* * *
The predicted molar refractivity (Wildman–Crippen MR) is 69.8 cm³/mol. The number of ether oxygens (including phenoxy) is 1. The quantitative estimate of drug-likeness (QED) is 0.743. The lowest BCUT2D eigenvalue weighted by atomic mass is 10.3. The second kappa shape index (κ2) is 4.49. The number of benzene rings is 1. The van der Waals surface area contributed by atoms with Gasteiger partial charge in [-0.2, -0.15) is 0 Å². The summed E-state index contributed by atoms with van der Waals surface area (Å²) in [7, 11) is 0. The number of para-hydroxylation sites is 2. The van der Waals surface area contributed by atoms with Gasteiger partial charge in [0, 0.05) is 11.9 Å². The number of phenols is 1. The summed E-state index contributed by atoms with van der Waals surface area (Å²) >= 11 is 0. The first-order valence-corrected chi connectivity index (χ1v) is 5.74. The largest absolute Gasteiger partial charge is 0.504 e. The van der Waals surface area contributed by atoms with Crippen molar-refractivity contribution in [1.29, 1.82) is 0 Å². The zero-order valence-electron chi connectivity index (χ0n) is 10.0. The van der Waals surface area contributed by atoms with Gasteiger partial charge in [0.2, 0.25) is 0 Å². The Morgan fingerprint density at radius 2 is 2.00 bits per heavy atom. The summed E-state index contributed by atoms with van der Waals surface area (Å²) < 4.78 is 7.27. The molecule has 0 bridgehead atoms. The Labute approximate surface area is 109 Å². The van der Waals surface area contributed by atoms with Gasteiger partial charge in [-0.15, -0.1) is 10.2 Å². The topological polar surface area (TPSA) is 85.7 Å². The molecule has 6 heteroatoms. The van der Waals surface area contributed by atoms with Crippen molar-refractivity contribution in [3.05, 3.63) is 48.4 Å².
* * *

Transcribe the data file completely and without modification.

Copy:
The predicted molar refractivity (Wildman–Crippen MR) is 69.8 cm³/mol. The number of ether oxygens (including phenoxy) is 1. The quantitative estimate of drug-likeness (QED) is 0.743. The lowest BCUT2D eigenvalue weighted by atomic mass is 10.3. The second kappa shape index (κ2) is 4.49. The number of benzene rings is 1. The van der Waals surface area contributed by atoms with Gasteiger partial charge in [-0.2, -0.15) is 0 Å². The summed E-state index contributed by atoms with van der Waals surface area (Å²) in [7, 11) is 0. The number of para-hydroxylation sites is 2. The van der Waals surface area contributed by atoms with Gasteiger partial charge in [0, 0.05) is 11.9 Å². The number of phenols is 1. The summed E-state index contributed by atoms with van der Waals surface area (Å²) >= 11 is 0. The first-order valence-corrected chi connectivity index (χ1v) is 5.74. The largest absolute Gasteiger partial charge is 0.504 e. The van der Waals surface area contributed by atoms with Crippen molar-refractivity contribution in [1.29, 1.82) is 0 Å². The zero-order valence-electron chi connectivity index (χ0n) is 10.0. The van der Waals surface area contributed by atoms with Gasteiger partial charge in [0.2, 0.25) is 0 Å². The Morgan fingerprint density at radius 2 is 2.00 bits per heavy atom. The summed E-state index contributed by atoms with van der Waals surface area (Å²) < 4.78 is 7.27. The molecule has 0 bridgehead atoms. The Labute approximate surface area is 109 Å². The van der Waals surface area contributed by atoms with Gasteiger partial charge in [-0.15, -0.1) is 10.2 Å². The topological polar surface area (TPSA) is 85.7 Å². The molecule has 6 heteroatoms. The van der Waals surface area contributed by atoms with Crippen molar-refractivity contribution in [3.05, 3.63) is 48.4 Å².